All of Sarthak's Comments + Replies

How can prediction markets become more trendy, legal, and accessible?

Augur is a decentralized protocol using the blockchain which allows anyone to setup a prediction market about anything. Although I’m not sure about the legality, the fact that no one individual/institution owns or runs Augur suggests to me it might be easier to build niche/specific prediction markets on top of it.

Making discussions in EA groups inclusive

Can you clarify why you think your three criteria are enough to ascribe benign intentions the majority of the time? The point I was trying to get at was that there’s no relation to thinking a lot about how to make the world a better place and making sacrifices to achieve that AND also having benign intentions towards other groups. People can just more narrowly define the world that they are serving.

A concrete example of how believing women have less worth than men could be harmful in evaluating charities; one charity helps women by X utils, one charity hel

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0zekesherman3yIt seems right based on all my experience talking to people, seeing what they say, considering their beliefs, and observing their behavior. Well in EA we don't "just more narrowly define the world that we are serving". We have philosophical rigor. There are people in EA who believe that animals have a lot of value, so they don't give money to charities that help women (or men). Are they harming women? What should we do about them? What do you mean by equal? It's a core EA belief that the interests of women are equally valuable to the interests of men. Also, your claim is that we should hide facts from people in order to prevent them from achieving their goals. This is only truly justified if people are actively trying to make life worse for women, which is obviously antithetical to EA. The mere fact that someone thinks women should be treated or prioritized a little differently doesn't necessarily mean that giving them facts will make their behavior worse under your view. EA is not for malevolent people, EA for people who are trying to make the world better. If you are worried about people lying to infiltrate EA, that's not going to change no matter what we do - people could lie to infiltrate any group with any rules. The EA cause is not a privilege. It's a duty. In my original comment, I explicitly said that it's a two-way street. The reason that it's a two-way street is that when these kinds of issues are only resolved by making demands on the offending party, the conflict never ends - there is a continued spiral of new issues and infighting.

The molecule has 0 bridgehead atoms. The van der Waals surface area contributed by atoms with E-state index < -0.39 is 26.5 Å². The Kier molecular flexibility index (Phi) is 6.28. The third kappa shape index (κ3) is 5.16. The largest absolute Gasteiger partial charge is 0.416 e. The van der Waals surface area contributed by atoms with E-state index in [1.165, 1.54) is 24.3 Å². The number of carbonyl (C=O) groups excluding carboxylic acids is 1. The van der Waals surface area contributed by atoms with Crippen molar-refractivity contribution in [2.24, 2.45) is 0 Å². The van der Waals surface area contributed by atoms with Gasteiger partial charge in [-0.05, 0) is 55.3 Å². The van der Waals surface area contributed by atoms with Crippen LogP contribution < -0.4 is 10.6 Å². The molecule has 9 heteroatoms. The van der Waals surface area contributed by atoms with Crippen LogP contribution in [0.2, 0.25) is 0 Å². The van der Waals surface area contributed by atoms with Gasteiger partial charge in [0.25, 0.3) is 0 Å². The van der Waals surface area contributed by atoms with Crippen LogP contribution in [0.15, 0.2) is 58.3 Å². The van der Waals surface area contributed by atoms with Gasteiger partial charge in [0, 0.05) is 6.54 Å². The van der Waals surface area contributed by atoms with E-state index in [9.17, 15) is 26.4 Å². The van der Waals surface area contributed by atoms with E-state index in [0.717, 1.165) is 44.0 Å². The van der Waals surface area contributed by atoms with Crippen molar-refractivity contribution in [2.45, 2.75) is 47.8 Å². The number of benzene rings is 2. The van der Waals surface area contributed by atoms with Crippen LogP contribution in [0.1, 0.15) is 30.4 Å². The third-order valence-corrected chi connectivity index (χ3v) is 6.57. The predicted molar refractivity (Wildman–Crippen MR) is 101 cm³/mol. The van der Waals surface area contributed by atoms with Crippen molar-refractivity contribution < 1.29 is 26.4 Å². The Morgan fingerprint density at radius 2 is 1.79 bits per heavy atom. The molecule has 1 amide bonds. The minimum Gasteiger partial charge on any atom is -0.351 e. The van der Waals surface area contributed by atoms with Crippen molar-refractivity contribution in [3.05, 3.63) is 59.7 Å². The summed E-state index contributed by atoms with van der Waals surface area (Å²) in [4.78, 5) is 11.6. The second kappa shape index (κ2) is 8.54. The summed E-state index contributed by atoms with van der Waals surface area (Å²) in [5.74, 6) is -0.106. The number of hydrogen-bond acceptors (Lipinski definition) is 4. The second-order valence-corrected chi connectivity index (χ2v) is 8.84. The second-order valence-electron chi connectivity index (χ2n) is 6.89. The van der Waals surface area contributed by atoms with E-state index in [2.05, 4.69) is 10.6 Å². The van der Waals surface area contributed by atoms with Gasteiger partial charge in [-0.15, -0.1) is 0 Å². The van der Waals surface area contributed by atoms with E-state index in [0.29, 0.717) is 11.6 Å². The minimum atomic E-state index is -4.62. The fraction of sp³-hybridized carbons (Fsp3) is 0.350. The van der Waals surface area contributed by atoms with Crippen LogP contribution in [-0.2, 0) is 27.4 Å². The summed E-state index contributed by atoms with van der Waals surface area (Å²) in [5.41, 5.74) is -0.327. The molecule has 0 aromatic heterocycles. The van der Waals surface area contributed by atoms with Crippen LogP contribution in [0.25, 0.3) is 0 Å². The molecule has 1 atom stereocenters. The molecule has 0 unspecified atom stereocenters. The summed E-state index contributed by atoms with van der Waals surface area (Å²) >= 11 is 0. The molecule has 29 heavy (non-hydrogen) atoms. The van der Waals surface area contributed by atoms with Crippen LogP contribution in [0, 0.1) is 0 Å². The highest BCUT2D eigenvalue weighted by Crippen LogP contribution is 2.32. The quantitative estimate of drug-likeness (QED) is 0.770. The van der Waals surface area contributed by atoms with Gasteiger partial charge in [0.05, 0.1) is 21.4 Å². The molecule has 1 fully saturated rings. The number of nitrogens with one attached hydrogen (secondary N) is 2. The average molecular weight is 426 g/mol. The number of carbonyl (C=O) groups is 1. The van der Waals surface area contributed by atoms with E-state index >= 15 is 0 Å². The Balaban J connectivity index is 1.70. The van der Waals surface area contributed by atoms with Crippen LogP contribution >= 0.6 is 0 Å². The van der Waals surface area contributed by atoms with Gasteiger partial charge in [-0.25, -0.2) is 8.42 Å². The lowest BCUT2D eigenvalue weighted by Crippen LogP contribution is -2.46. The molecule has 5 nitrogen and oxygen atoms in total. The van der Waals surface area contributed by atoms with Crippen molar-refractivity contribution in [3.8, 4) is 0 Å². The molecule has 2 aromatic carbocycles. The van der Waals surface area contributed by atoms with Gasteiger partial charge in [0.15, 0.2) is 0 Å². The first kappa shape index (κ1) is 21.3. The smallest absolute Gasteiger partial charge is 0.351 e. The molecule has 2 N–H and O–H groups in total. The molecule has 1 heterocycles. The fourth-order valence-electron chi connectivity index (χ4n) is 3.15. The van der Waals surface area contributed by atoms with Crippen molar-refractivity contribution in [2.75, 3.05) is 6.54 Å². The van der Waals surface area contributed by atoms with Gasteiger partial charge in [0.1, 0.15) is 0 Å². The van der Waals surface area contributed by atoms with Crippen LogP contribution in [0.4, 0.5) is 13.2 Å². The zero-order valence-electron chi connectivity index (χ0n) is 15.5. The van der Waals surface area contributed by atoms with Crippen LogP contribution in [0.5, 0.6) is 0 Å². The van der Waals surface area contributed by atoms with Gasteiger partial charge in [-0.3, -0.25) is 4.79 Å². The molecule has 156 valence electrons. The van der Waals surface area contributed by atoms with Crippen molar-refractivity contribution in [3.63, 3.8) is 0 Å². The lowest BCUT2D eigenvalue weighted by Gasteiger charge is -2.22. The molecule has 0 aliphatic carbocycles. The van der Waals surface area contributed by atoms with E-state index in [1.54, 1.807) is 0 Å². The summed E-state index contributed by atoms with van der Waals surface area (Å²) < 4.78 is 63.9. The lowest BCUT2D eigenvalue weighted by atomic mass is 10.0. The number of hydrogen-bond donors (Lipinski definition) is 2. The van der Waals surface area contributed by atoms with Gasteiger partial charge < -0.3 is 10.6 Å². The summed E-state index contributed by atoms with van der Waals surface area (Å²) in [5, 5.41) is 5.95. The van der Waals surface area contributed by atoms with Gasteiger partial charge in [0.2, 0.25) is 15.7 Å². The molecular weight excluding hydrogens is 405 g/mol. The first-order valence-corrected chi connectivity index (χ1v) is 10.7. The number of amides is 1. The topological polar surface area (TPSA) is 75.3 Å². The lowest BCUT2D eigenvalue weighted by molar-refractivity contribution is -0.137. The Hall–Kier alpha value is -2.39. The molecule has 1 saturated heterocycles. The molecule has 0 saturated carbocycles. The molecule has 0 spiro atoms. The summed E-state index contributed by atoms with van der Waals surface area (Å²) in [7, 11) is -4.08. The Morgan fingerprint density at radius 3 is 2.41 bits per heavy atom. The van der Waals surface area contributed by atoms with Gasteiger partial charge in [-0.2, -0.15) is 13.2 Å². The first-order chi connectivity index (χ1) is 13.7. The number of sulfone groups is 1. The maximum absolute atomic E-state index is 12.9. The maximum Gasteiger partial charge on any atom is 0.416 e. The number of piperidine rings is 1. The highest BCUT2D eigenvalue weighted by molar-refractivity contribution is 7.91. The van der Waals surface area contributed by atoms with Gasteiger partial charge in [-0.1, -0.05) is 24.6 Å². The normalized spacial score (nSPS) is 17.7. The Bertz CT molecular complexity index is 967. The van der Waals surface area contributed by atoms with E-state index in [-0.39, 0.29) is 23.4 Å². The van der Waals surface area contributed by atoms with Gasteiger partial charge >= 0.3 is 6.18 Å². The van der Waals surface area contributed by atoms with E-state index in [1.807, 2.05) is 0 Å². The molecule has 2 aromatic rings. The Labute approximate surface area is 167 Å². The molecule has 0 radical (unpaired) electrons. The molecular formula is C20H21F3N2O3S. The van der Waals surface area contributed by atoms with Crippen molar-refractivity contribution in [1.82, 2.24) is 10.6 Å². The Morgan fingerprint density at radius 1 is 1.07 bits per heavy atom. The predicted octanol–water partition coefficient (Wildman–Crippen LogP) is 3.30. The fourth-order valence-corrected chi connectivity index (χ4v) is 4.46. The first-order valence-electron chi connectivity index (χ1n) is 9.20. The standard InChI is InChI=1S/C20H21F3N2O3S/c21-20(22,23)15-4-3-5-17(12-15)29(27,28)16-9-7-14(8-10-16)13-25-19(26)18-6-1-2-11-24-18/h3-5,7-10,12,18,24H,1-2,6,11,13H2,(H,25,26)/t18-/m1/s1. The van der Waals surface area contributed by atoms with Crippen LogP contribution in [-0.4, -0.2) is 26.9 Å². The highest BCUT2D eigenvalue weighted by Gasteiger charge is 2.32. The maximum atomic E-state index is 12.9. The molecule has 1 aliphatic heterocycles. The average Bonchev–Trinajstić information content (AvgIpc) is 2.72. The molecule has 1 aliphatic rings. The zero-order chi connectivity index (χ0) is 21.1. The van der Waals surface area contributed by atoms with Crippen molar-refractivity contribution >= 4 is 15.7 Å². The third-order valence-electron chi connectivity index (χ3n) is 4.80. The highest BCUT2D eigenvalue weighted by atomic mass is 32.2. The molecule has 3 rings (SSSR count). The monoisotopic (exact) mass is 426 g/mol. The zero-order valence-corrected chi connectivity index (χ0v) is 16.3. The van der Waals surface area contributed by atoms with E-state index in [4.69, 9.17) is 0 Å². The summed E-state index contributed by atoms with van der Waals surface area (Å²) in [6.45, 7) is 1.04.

Making discussions in EA groups inclusive

You identify the number one issue you have with activists from demographic groups being that they are suspicious of EA motivations.

One of the major problems driving social justice fear and offense in the US right now is the failure of right-wing and centrist actors to credibly demonstrate that they're not secretly harboring bias and hate. If I was going to pick something that activists for underrepresented demographics need to revise when they look at EA, it's that they should stop applying their default suspicions to the people in EA.